Yes, this is a sequel, and no, you probably don’t remember the original. Never fear since the original was a highly budgeted, star-filled, TV remake clunker, and this “sequel” has zip to do with that one. Well, almost nothing. It does have a SWAT team in it. That counts for something.
Much of Firefight is a series of mundane training exercises because those are far cheaper to shoot than any complex, choreographed shoot-outs. We’re introduced to a Detroit SWAT team under new management, Paul Cutler (Gabriel Macht). He’s from L.A., a tough trainer who wants his crew to be the best for a certification test.
Sadly, there’s a Terminator after him in the form of Walter Hatch (Robert Patrick). He has a little bi-polar issue, just trying to blow up the SWAT team that he blames for the death of his girlfriend. No biggie. That becomes the central plot, yet not until a staggering 40-minutes into the movie. That’s when the first phone call comes in to Paul from Walter and this thing finally gets going.
Regardless of any obvious threats and non-sighting from Google Maps (?), the training must go on, and no matter what director Benny Boom (Boom… seriously?) does, it’s not interesting. He tries first person views, flash edits, scenic Detroit locales, added noise, and various filters. The material simply isn’t exciting.
In fact, it’s a total waste of time. As the team heads out for their final call, a jumper on a rooftop that couldn’t be any more obvious a set-up unless they read the script, they defy every order they’ve ever been given. They turn stupid, splitting up as individuals, failing to access the situation, and end up being picked up one by one because nobody is there to help. Brilliant move guys; glad to see all of the training meant something.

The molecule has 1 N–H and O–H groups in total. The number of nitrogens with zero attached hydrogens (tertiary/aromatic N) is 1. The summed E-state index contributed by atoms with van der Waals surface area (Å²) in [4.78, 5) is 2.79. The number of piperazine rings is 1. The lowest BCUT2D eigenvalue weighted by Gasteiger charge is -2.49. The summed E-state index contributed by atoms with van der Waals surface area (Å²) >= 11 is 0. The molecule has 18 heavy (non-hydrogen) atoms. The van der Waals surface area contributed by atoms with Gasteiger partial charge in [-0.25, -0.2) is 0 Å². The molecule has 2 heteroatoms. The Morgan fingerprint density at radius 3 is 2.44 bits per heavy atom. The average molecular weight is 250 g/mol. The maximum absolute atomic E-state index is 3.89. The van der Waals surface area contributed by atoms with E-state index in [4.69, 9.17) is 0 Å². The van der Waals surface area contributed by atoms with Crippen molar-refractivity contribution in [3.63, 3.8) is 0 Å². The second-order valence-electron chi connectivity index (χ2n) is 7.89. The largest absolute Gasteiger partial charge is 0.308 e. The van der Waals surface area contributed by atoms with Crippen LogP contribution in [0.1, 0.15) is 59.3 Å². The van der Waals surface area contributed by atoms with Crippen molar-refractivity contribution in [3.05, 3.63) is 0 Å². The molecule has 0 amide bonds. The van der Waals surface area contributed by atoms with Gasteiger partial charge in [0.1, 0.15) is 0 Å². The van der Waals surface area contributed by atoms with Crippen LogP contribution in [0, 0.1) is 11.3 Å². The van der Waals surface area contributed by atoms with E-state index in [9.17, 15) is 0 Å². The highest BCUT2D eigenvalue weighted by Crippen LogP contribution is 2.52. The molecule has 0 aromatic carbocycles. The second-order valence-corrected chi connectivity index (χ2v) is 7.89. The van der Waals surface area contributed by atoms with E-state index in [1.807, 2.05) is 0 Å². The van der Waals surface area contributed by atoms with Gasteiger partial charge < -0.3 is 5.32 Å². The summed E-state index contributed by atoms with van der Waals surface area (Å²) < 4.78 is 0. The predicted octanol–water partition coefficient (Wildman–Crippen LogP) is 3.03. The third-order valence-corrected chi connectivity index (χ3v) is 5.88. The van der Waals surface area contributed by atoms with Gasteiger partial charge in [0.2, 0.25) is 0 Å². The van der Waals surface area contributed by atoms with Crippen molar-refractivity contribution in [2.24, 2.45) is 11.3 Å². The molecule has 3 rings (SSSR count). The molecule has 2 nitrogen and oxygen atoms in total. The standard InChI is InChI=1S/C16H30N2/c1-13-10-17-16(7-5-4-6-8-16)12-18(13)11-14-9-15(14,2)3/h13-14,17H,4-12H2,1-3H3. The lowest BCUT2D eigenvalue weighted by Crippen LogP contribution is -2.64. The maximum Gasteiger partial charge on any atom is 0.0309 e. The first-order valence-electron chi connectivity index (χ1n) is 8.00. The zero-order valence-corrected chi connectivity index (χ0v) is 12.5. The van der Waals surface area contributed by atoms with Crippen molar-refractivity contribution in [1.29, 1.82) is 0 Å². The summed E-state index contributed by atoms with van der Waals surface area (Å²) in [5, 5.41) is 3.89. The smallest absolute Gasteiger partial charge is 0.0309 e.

Like nearly all of these recent direct-to-video clunkers, Firefight was shot digitally. The cheapness dominates almost every frame, from rampant visible compression at 37:35, smoothing at 1:07:08, and just general muddiness caused by black crush, it’s all here.
No, the transfer isn’t all bad. Sony’s AVC encode generally handles what it is given the best it can. Close-ups are clean enough when speaking in general terms, producing some relatively fine, crisp detail. Low light or not, if the camera is shoved in an actor’s face, there’s going to be something in the realm of pores or other piece of definition visible.
Inserted at various points of the movie are quick SD clips, the worst of it at 25:56 during a wall repel sequence. The lackluster resolution produces an ugly layer of aliasing and obvious decrease in quality that is distracting. Those first-person views mentioned earlier do the same, although these tend to be quickly edited out of view before the distraction becomes severe.
Color is muted and plain, flesh tones even a bit ghostly at times. Interiors are usually drab gray or color corrected to exaggerate room lighting. The best stuff comes outdoors in training sessions, the Detroit parks featured outside of Ford Field delivering pleasant greenery.
This isn’t exactly a DTS-HD mix to remember, but the sound design is strong enough to create a couple of moments that aim to please. Guns are of course the highlight here, aggressively pushing bullets into the stereos as effectively as the rears. They become a presence even during a training session 20-minutes in. Movement is strong and accurate.
When this is all finally put into place for actual real-world application with a hostage situation inside a carry-out at the hour mark, it takes over. There are more shots fired, products lining the shelves pop from impact, and the sound is quite specific to the visuals. The same goes for the final run through an abandoned building at 1:16:40, where wood begins shattering with each shot. It adds an extra layer beyond the gunshots.
Where the whole thing collapses is bass, mostly because it doesn’t have any. Shots fired exist as highs only, even the massive sniper rifles. They offer no low-end impact whatsoever. The conclusion to the film ends with a multi-floor explosion which seems to barely even touch the sub. Weak.
Unless you consider trailers and BD-Live access extras, the only thing here is a making-of titled Sharp Shooting. It’s typical studio stuff, including a look at training and location scouting.